Red Sox

Ortiz shines light on next generation in final All-Star Game

Ortiz shines light on next generation in final All-Star Game

SAN DIEGO -- Considering that this was David Ortiz's final All-Star Game appearance, you might have expected him to become wistful, looking back on a long, historic career.

Instead, Ortiz seemed to focus more on the future -- not his necessarily, but that of the game.

In an impassioned pre-game speech to his American League teammates prior to their 4-2 win over the National League, Ortiz stressed the importance and value of playing it forward.

He encouraged the players to share their knowledge and expertise with the next generation.

"I wasn't planning on (speaking),'' said Ortiz, "but I touched some bases. They were important.''

At this moment, as his career heads for the final stretch, Ortiz wasn't interested in self-aggrandizing. Instead, he stressed the importance of advancing the game, of making it better for the next generation and carrying the torch.

It was a message that resonated with the players in the room, and especially so with his Red Sox teammates who were with him.

"It was special,'' said Jackie Bradley Jr. "You could tell it was from the heart. You could tell he meant what he was saying. He had a lot of passion. He just shared that he wants the game to get better. Not saying that the game isn't great now, but he just wants the torch passed down. He wants guys to be able to share things with kids and help them and better themselves and the game.

"It meant a lot coming from someone like that, who you definitely respect. You definitely listened. You take hold of it and hopefully you can use it down the line.''

"It doesn't surprise me that he did that,'' added Steven Wright. "He wants the best for everybody, even if they're our opponent. He wants everybody to go out there and enjoy the game and treat every day like it's your last. That's what I got out of it.''

Once the game began, Ortiz found himself the center of attention. Other than members of the San Diego Padres or those with local ties (Stephen Strasburg), Ortiz got the warmest reception and loudest ovation of any player in pre-game introductions.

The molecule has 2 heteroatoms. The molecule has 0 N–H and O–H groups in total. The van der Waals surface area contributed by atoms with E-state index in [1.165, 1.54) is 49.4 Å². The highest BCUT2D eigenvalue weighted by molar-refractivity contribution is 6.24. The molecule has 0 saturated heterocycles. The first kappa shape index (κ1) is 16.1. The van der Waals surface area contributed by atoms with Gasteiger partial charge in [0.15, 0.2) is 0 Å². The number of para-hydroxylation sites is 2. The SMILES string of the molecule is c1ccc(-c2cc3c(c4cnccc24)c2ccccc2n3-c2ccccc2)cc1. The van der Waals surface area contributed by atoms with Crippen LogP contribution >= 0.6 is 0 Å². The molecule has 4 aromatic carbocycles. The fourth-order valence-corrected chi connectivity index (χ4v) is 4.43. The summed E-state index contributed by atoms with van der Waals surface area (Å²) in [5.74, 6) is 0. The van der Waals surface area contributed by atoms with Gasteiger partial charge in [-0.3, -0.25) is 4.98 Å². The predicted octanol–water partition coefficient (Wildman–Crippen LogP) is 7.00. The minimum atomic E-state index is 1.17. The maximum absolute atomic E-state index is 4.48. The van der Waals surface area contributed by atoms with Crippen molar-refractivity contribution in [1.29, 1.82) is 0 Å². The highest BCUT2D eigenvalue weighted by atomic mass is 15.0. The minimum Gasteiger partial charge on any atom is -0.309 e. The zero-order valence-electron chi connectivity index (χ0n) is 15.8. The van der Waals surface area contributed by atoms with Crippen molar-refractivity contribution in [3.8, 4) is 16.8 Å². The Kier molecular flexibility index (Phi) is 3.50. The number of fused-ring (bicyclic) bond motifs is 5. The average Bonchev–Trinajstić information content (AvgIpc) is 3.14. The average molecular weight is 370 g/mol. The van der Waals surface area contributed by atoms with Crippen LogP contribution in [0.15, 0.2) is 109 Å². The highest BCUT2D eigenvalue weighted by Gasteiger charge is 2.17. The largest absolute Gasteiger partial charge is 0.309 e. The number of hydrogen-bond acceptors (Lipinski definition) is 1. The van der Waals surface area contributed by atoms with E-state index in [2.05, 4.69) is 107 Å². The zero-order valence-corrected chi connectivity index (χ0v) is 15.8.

He hit a pea to first that Anthony Rizzo artfully picked with his glove in the first inning, then worked a walk off Jose Fernandez in the third before coming out of the game.

As he left, the A.L. bench emptied to welcome him and shake his hand and congratulate him.

Ortiz was touched by the gesture, and by what he word from the Next Generation of players over the last two days.

"A guy like Kris Bryant coming up to me and saying, 'Papi, you're my hero,' '' said Ortiz, shaking his head in amazement. "I was like, 'Man! You're making me feel older than I am.' Those are the kinds of things you want to hear about, coming from the younger guys. It was an unbelievable experience.''

Ortiz couldn't keep from gushing about the young stars that dot the MLB landscape. When he was asked what he's reflected on this week at his 10th and final All-Star appearance, Ortiz didn't focus on himself, but rather, the young players following in his wake.

"For the past couple of days, I've been walking around and bumping into (the new) faces of baseball,'' he said. "It's not like it used to be. When I first got to the big leagues, the faces of baseball were guys almost my (present) age, maybe a little young. Now, it's guys 21, 22, 23 years old. That tells me that the game of baseball is in unbelievable hands.''

But on this night, though he wouldn't spend much time addressing it himself, the game was in good hands, too -- the hands of a man taking a long, thoughtful look around at those who can only hope to impact the game the way he has.


Red Sox trade Marrero to Diambondbacks

Red Sox trade Marrero to Diambondbacks

The Red Sox traded infielder Deven Marrero to the Arizona Diamondbacks for a player to be named or cash. 

Sox president of baseball operations Dave Dombrowski made the announcement on Saturday.

Marrero, 27, was fighting for one of the final roster spots as a bench player, along with utility man Brock Holt.  The first-round pick in 2012 out of Arizona State had spent his entire pro career with the Red Sox organization. He appeared in 109 major league games from 2015-17, making 50 starts at third base, nine at second base, and five at shortstop.

In 2017, the right-handed hitter played in a career-high 71 major league games, batting .211 with four home runs and 27 RBI. 

Early exit for Sale after liner off leg, but he's expected to be OK

Early exit for Sale after liner off leg, but he's expected to be OK

Red Sox ace Chris Sale is expected to be able to make his Opening Day start after he was struck in the left leg by a line drive off the bat of the Houston Astros' J.D. Davis in the first inning on Saturday in Fort Myers, Fla., and had to leave his final spring training start. 

After being examined by team medical personnel on the field, Sale walked back to the dugout. He was taken for precautionary X-rays which showed no structural damage.

The Red Sox said Sale sustained a contusion on his left leg.  "I don't see anything lingering from this. It looked a lot worse than it was," Sale told reporters. "It scared the hell out of me,”

Sale is scheduled to be the Red Sox Thursday in the season opener against the Tampa Bay Rays in St. Petersburg, Fla.  Manager Alex Cora and Sale said he'd be OK to make the start.